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Transfusion. 2011 Sep;51(9):1985-94. doi: 10.1111/j.1537-2995.2011.03089.x. Epub 2011 Mar 18.

Cord blood stem cell banking: a snapshot of the Italian situation.

Author information

1
Department of Cell Biology and Neurosciences, National Transplant Centre and National Blood Centre, Istituto Superiore di Sanità, Rome, Italy. francesca.capone@iss.it

Abstract

BACKGROUND:

In Italy, the law does not permit the setting up of private banks to preserve cord blood (CB) stem cells for personal use. However, since 2007 the right to export and preserve them in private laboratories located outside Italy has existed, and an increasing number of women are requesting this collection of umbilical CB at delivery to enable storage of stem cells for autologous use.

STUDY DESIGN AND METHODS:

Since private banks recruit clients mainly via the Internet, we examined the content of 24 Italian-language websites that offer stem cells storage (from CB or amniotic fluid), to assess what information is available.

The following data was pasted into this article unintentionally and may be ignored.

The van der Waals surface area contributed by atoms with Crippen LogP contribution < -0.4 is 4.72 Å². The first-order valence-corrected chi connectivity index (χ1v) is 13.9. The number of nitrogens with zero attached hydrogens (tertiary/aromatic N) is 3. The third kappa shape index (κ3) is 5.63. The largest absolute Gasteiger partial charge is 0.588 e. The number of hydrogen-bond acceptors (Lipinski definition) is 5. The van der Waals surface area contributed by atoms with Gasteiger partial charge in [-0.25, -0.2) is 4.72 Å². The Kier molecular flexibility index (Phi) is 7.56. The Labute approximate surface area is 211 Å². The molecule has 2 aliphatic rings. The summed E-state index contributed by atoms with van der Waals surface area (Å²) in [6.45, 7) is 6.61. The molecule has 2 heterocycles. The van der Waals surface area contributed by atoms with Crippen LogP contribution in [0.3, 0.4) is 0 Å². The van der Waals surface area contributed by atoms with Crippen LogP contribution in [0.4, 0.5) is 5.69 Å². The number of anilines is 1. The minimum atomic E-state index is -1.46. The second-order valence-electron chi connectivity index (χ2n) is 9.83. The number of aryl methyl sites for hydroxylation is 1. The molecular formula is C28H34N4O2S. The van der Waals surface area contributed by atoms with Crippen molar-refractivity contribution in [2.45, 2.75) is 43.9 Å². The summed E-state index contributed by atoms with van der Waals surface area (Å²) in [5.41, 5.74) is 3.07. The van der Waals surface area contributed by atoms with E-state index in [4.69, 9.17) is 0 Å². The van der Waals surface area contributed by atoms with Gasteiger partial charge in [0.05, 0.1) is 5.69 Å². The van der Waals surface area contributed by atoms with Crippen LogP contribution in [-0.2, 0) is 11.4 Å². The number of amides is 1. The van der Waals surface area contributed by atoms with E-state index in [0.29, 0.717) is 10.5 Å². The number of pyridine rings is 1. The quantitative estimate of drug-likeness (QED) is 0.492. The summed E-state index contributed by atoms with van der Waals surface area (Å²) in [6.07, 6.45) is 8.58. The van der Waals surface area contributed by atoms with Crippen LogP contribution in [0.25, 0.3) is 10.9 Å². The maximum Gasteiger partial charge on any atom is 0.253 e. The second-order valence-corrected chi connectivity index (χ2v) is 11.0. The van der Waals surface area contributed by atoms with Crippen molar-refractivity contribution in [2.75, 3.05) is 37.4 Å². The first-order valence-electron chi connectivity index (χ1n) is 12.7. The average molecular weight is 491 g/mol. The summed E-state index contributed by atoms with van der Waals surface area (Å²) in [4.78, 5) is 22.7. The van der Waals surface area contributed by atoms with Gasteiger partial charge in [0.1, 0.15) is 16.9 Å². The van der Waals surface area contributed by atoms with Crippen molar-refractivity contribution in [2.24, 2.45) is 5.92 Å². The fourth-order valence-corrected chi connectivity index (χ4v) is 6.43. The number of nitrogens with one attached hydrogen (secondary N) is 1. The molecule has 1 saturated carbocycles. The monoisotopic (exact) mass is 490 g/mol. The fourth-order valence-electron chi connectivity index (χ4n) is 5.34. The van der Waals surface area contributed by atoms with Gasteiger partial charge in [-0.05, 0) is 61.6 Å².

RESULTS:

We found that the majority of private banks give no clear information about the procedures of collection, processing, and banking of CB units and that the standards offered by private CB banks strongly differ in terms of exclusion or acceptance criteria from the public banks. These factors may well influence the overall quality of the CB units stored in private CB banks. Of note, during the period 2007 to 2009, the number collected for autologous use did not create a downward trend on the number of units stored in public CB banks for allogeneic use.

CONCLUSION:

CB is a valuable community resource but expectant parents should be better informed as to the quality variables necessary for its storage, both by institutions and by professionals. Currently, most of the advertising is insufficient to justify the expense and the hopes pinned on autologous use of CB stem cells.

[Indexed for MEDLINE]

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